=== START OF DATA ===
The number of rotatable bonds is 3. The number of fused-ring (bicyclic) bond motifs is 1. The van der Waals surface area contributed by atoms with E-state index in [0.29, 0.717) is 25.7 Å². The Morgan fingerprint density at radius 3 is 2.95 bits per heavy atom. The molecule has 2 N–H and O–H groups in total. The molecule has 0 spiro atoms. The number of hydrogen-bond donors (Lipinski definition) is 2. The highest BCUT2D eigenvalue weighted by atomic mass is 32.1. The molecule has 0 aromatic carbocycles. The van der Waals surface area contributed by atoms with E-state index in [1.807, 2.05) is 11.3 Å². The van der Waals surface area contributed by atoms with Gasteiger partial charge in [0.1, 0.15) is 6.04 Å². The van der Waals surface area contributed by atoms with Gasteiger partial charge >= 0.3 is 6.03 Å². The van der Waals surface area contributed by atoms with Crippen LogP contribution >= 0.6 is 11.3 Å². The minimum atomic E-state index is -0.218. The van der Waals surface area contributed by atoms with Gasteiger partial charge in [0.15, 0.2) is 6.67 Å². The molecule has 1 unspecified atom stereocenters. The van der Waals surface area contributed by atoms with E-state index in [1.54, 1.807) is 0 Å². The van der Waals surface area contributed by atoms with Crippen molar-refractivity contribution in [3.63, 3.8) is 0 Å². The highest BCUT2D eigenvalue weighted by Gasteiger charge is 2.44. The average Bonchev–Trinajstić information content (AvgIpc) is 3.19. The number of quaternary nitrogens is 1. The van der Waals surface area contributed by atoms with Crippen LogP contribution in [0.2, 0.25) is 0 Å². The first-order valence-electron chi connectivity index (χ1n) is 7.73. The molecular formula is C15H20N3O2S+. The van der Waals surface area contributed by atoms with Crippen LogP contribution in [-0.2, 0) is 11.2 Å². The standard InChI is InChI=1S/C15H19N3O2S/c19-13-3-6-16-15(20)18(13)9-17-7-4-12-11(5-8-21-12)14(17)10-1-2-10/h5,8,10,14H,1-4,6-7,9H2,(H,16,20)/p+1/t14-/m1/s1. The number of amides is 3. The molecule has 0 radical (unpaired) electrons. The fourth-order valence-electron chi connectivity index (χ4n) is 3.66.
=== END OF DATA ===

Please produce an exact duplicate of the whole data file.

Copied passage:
The number of rotatable bonds is 3. The number of fused-ring (bicyclic) bond motifs is 1. The van der Waals surface area contributed by atoms with E-state index in [0.29, 0.717) is 25.7 Å². The Morgan fingerprint density at radius 3 is 2.95 bits per heavy atom. The molecule has 2 N–H and O–H groups in total. The molecule has 0 spiro atoms. The number of hydrogen-bond donors (Lipinski definition) is 2. The highest BCUT2D eigenvalue weighted by atomic mass is 32.1. The molecule has 0 aromatic carbocycles. The van der Waals surface area contributed by atoms with E-state index in [1.807, 2.05) is 11.3 Å². The van der Waals surface area contributed by atoms with Gasteiger partial charge in [0.1, 0.15) is 6.04 Å². The van der Waals surface area contributed by atoms with Gasteiger partial charge >= 0.3 is 6.03 Å². The van der Waals surface area contributed by atoms with Crippen LogP contribution >= 0.6 is 11.3 Å². The minimum atomic E-state index is -0.218. The van der Waals surface area contributed by atoms with Gasteiger partial charge in [0.15, 0.2) is 6.67 Å². The molecule has 1 unspecified atom stereocenters. The van der Waals surface area contributed by atoms with E-state index in [1.54, 1.807) is 0 Å². The van der Waals surface area contributed by atoms with Crippen molar-refractivity contribution in [3.63, 3.8) is 0 Å². The highest BCUT2D eigenvalue weighted by Gasteiger charge is 2.44. The average Bonchev–Trinajstić information content (AvgIpc) is 3.19. The number of quaternary nitrogens is 1. The van der Waals surface area contributed by atoms with Crippen LogP contribution in [0.2, 0.25) is 0 Å². The first-order valence-electron chi connectivity index (χ1n) is 7.73. The molecular formula is C15H20N3O2S+. The van der Waals surface area contributed by atoms with Crippen LogP contribution in [-0.2, 0) is 11.2 Å². The standard InChI is InChI=1S/C15H19N3O2S/c19-13-3-6-16-15(20)18(13)9-17-7-4-12-11(5-8-21-12)14(17)10-1-2-10/h5,8,10,14H,1-4,6-7,9H2,(H,16,20)/p+1/t14-/m1/s1. The number of amides is 3. The molecule has 0 radical (unpaired) electrons. The fourth-order valence-electron chi connectivity index (χ4n) is 3.66.